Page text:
Estimating Incremental Portfolio Costs
We estimated the annual cost of the incremental portfolios by multiplying the assumed annual output (or savings) from each resource type by the levelized cost for the resource typ*e in the year it came online. The sum of levelized costs for all resources online in a given year is the incremental generation cost of the portfolio. We estimated total North Carolina generation supply costs using the latest Department of Energy projections (Energy Information Administration [EIA], 2012) for the Virginia/Carolinas region. Figure 4-3 shows that the incremental cost of the Clean Energy Portfolio is a very small portion of the total generation costs needed to serve North Carolina’s electricity needs.
It is important to note that the red bar in Figure 4-3 does not represent the rate impact of clean energy policies. Rather, the red bar represents the cost of the incremental production associated with clean energy policies. These costs would not go away in the absence of clean energy policies because this production would have to be replaced by other resources, which we show in the next figure.
Figure 4-4 compares the incremental costs of the Clean Energy Portfolio and the Conventional Portfolio. The costs of the two portfolios are quite similar through 2016, but thereafter the Clean Energy Portfolio begins to show a lower cost trajectory than the Conventional Portfolio. By 2026, the Clean Energy Portfolio provides about $173 million in generation cost savings compared with the Conventional Portfolio. These cost savings are largely due to expansion of energy efficiency programs, which are forecasted to continue to be cost-effective compared with existing, conventional supply resources.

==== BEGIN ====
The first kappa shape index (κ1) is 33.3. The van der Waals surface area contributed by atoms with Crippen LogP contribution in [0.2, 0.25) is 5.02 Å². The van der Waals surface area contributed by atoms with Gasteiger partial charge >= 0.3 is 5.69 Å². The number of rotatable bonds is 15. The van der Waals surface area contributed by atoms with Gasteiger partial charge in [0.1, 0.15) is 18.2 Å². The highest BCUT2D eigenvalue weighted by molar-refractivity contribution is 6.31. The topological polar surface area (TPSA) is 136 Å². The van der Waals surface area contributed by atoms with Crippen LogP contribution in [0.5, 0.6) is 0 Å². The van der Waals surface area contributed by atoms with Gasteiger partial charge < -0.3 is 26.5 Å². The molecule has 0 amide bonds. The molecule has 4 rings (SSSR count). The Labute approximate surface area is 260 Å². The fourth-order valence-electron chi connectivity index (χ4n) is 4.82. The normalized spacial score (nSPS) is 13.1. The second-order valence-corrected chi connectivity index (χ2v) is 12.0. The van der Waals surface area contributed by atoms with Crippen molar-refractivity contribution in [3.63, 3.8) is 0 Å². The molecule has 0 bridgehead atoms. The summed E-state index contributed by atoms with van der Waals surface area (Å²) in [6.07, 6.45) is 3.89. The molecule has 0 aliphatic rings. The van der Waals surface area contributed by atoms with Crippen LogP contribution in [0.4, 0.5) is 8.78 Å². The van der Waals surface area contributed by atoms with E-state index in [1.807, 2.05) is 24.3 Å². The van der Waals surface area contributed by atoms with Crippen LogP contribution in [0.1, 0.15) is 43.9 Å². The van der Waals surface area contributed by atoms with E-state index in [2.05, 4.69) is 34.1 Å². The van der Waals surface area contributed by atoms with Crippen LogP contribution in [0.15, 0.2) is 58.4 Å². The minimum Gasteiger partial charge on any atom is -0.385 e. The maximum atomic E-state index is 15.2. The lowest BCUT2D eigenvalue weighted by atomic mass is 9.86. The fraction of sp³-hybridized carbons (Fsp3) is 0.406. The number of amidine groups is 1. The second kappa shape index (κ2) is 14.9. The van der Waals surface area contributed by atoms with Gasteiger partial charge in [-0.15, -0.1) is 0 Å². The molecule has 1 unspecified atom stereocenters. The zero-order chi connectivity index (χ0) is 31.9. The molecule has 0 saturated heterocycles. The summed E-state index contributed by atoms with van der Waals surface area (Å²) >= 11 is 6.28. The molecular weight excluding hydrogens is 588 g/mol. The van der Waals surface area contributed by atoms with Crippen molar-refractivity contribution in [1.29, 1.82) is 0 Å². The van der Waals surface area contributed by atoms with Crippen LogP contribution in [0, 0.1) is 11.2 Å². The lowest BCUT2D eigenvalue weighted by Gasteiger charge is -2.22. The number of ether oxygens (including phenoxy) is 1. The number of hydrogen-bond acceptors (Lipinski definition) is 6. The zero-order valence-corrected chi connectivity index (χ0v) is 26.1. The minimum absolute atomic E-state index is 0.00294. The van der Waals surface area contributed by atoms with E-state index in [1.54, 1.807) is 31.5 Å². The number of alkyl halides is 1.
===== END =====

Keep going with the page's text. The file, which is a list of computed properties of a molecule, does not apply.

Rate Impact Analysis
The rate impact of the Clean Energy Portfolio compared with the Conventional Portfolio was calculated by dividing the difference in total generation costs by projected North Carolina retail sales. The result is an estimate of the cents per kilowatt-hour impact customers can expect to see in their bills as a direct result of clean energy policies. As shown in Figure 4-5, in all but a few years customers can expect savings in the generation portion of their electric bills as a result of clean energy policies such as REPS, state and federal tax credits, and energy efficiency incentives. For a typical North Carolina residential customer, the monthly savings amount to almost $0.50 in 2012 and more than $1.00 by 2024.